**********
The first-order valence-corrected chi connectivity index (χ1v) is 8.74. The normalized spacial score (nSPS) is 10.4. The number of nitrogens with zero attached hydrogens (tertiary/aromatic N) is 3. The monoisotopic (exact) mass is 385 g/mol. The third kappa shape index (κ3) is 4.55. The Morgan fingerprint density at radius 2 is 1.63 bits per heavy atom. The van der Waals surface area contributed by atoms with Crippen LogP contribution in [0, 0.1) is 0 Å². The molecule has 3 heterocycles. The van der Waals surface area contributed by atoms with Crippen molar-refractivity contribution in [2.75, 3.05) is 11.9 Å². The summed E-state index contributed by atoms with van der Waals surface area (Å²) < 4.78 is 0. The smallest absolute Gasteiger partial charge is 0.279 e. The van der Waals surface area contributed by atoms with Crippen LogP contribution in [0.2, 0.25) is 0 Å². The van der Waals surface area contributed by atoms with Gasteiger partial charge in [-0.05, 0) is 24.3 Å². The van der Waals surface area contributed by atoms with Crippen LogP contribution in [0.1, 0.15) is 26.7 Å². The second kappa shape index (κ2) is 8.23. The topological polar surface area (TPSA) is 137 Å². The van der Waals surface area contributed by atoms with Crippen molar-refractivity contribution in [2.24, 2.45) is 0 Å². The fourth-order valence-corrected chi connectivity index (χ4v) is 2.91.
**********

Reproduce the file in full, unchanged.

The first-order valence-corrected chi connectivity index (χ1v) is 8.74. The normalized spacial score (nSPS) is 10.4. The number of nitrogens with zero attached hydrogens (tertiary/aromatic N) is 3. The monoisotopic (exact) mass is 385 g/mol. The third kappa shape index (κ3) is 4.55. The Morgan fingerprint density at radius 2 is 1.63 bits per heavy atom. The van der Waals surface area contributed by atoms with Crippen LogP contribution in [0, 0.1) is 0 Å². The molecule has 3 heterocycles. The van der Waals surface area contributed by atoms with Crippen molar-refractivity contribution in [2.75, 3.05) is 11.9 Å². The summed E-state index contributed by atoms with van der Waals surface area (Å²) < 4.78 is 0. The smallest absolute Gasteiger partial charge is 0.279 e. The van der Waals surface area contributed by atoms with Crippen LogP contribution in [0.2, 0.25) is 0 Å². The van der Waals surface area contributed by atoms with Gasteiger partial charge in [-0.05, 0) is 24.3 Å². The van der Waals surface area contributed by atoms with Crippen LogP contribution in [0.1, 0.15) is 26.7 Å². The second kappa shape index (κ2) is 8.23. The topological polar surface area (TPSA) is 137 Å². The van der Waals surface area contributed by atoms with Crippen molar-refractivity contribution in [2.24, 2.45) is 0 Å². The fourth-order valence-corrected chi connectivity index (χ4v) is 2.91.